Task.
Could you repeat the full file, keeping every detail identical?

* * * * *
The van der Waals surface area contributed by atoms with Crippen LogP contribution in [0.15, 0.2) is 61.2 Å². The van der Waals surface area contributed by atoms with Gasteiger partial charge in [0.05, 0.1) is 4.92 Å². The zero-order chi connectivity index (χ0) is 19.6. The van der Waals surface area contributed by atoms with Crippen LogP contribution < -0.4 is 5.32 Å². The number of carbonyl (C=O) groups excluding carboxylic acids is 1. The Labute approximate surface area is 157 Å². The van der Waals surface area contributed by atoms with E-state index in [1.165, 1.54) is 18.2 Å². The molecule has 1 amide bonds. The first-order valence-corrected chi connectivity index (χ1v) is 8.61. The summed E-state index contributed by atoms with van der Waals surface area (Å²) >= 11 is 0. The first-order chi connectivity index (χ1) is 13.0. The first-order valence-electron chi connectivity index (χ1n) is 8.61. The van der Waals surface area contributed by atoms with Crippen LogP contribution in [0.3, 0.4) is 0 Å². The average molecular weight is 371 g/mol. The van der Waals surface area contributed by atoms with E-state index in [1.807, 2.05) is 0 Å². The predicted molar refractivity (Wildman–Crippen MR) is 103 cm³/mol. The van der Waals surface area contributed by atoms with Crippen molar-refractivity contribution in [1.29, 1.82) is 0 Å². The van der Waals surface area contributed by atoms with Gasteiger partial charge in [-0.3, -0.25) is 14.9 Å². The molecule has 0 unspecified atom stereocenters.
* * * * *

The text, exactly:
The van der Waals surface area contributed by atoms with Crippen LogP contribution in [0.15, 0.2) is 61.2 Å². The van der Waals surface area contributed by atoms with Gasteiger partial charge in [0.05, 0.1) is 4.92 Å². The zero-order chi connectivity index (χ0) is 19.6. The van der Waals surface area contributed by atoms with Crippen LogP contribution < -0.4 is 5.32 Å². The number of carbonyl (C=O) groups excluding carboxylic acids is 1. The Labute approximate surface area is 157 Å². The van der Waals surface area contributed by atoms with E-state index in [1.165, 1.54) is 18.2 Å². The molecule has 1 amide bonds. The first-order valence-corrected chi connectivity index (χ1v) is 8.61. The summed E-state index contributed by atoms with van der Waals surface area (Å²) >= 11 is 0. The first-order chi connectivity index (χ1) is 13.0. The first-order valence-electron chi connectivity index (χ1n) is 8.61. The van der Waals surface area contributed by atoms with Crippen LogP contribution in [0.3, 0.4) is 0 Å². The average molecular weight is 371 g/mol. The van der Waals surface area contributed by atoms with E-state index in [1.807, 2.05) is 0 Å². The predicted molar refractivity (Wildman–Crippen MR) is 103 cm³/mol. The van der Waals surface area contributed by atoms with Crippen molar-refractivity contribution in [1.29, 1.82) is 0 Å². The van der Waals surface area contributed by atoms with Gasteiger partial charge in [-0.3, -0.25) is 14.9 Å². The molecule has 0 unspecified atom stereocenters.